The Chief Justice’s opinion does suggest some alternative remedies: “A defendant can raise [a claim of violation] as part of a broader challenge to the voluntariness of his statements to police. If he raises [it] at trial, a court can make appropriate accomodations to ensure that the defendant secures, to the extent possible, the benefitts of consular assistance. Of course, diplomatic avenues — the primary means of enforcing the Convention — also remain open.”

There is no way to predict, at this point, when a case would again reach the Court in a posture that would allow it to decide in an explicit way whether the Convention can be invoked at all by an individual who has not been found to have forfeited the claim. It is fairly typical in cases of foreign nationals that they do not become aware of the Vienna Convention until after they have been convicted. (The State Department is trying to fill that information gap by urging state and local police to tell foreign nationals about the Convention, but it cannot coerce compliance.)

If diplomacy is going to be the primary means for carrying out the obligations of the
Convention, it may be significant that the Bush Administration has backed out of the protocol, and thus may have little incentive to exert significant efforts to encourage states to go along with it — at least beyond the State Department’s informational efforts.

And, even if the Administration were more enthusiastic about or committed to enforcement of the Convention on behalf of individuals caught up in state and local law enforcement, its authority to do so may be in doubt. That is the issue that is lingering in the still-pending case in Texas state courts, as a sequel to the Supreme Court’s action last year in Medellin v. Dretke, declining to decide an earlier test of state defiance of the World Court rulings.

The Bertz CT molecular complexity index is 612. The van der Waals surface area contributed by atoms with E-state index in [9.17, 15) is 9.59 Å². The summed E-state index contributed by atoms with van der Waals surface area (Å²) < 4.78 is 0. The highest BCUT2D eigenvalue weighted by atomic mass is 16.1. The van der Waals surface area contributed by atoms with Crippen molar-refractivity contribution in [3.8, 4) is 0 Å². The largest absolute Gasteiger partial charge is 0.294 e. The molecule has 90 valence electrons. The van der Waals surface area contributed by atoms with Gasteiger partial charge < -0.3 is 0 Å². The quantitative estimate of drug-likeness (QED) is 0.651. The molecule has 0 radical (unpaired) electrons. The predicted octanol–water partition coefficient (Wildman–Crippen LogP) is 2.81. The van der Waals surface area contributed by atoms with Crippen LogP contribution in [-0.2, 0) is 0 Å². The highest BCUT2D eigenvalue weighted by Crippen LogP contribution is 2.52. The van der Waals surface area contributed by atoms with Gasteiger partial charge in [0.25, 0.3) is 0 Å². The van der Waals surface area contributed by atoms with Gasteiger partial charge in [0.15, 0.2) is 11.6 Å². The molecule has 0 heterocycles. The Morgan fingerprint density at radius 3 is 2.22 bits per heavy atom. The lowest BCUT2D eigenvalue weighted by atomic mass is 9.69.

Although withdrawing the U.S. from the Vienna enforcement protocol, President Bush did say that states holding an identified group of Mexican nationals should find a way to hear their Convention violation claims. But the state of Texas is energetically resisting that command, in the continuing litigation over Jose Ernesto Medellin, a Mexican national. (An earlier post on that case can be found here.)

The Court’s ruling on Wednesday does not offer any definitive views on that controversy. But the Chief Justice’s opinion may perhaps give the state of Texas some encouragement. Noting the President’s decision to withdraw from the enforcement commitment, Roberts wrote that, whatever the effect of the World Court rulings on Convention enforcement before that withdrawal, “it is doubtful that our courts should give decisive weight to the interpretation of a tribunal whose jurisdiction in this area is no longer recognized by the United States.”

That comment, if noticed by the Court of Criminal Appeals, might bolster any inclination it has to resist the President’s argument that the Supremacy Clause requires Texas to obey the World Court’s rulings.